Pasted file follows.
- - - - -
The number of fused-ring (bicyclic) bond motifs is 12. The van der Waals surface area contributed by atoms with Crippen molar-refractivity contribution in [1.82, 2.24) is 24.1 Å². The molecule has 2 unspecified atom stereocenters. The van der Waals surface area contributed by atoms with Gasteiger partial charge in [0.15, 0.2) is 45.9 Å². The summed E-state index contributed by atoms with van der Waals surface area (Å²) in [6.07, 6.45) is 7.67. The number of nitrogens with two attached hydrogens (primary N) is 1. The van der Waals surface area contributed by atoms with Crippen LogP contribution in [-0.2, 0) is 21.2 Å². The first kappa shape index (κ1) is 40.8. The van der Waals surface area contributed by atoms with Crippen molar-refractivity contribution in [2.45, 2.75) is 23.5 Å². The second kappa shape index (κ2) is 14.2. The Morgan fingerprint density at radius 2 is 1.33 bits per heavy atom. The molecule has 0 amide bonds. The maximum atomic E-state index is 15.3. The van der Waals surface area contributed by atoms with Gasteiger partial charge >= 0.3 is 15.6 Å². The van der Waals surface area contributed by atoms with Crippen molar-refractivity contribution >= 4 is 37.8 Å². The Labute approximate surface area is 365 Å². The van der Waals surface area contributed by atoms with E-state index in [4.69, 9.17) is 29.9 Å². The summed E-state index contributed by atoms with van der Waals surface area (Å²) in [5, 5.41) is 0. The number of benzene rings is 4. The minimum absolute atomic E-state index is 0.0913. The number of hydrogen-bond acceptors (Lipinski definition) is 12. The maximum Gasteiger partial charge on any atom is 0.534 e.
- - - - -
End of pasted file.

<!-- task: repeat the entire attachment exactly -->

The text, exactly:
The number of fused-ring (bicyclic) bond motifs is 12. The van der Waals surface area contributed by atoms with Crippen molar-refractivity contribution in [1.82, 2.24) is 24.1 Å². The molecule has 2 unspecified atom stereocenters. The van der Waals surface area contributed by atoms with Gasteiger partial charge in [0.15, 0.2) is 45.9 Å². The summed E-state index contributed by atoms with van der Waals surface area (Å²) in [6.07, 6.45) is 7.67. The number of nitrogens with two attached hydrogens (primary N) is 1. The van der Waals surface area contributed by atoms with Crippen LogP contribution in [-0.2, 0) is 21.2 Å². The first kappa shape index (κ1) is 40.8. The van der Waals surface area contributed by atoms with Crippen molar-refractivity contribution in [2.45, 2.75) is 23.5 Å². The second kappa shape index (κ2) is 14.2. The Morgan fingerprint density at radius 2 is 1.33 bits per heavy atom. The molecule has 0 amide bonds. The maximum atomic E-state index is 15.3. The van der Waals surface area contributed by atoms with Gasteiger partial charge >= 0.3 is 15.6 Å². The van der Waals surface area contributed by atoms with Crippen molar-refractivity contribution >= 4 is 37.8 Å². The Labute approximate surface area is 365 Å². The van der Waals surface area contributed by atoms with E-state index in [4.69, 9.17) is 29.9 Å². The summed E-state index contributed by atoms with van der Waals surface area (Å²) in [5, 5.41) is 0. The number of benzene rings is 4. The minimum absolute atomic E-state index is 0.0913. The number of hydrogen-bond acceptors (Lipinski definition) is 12. The maximum Gasteiger partial charge on any atom is 0.534 e.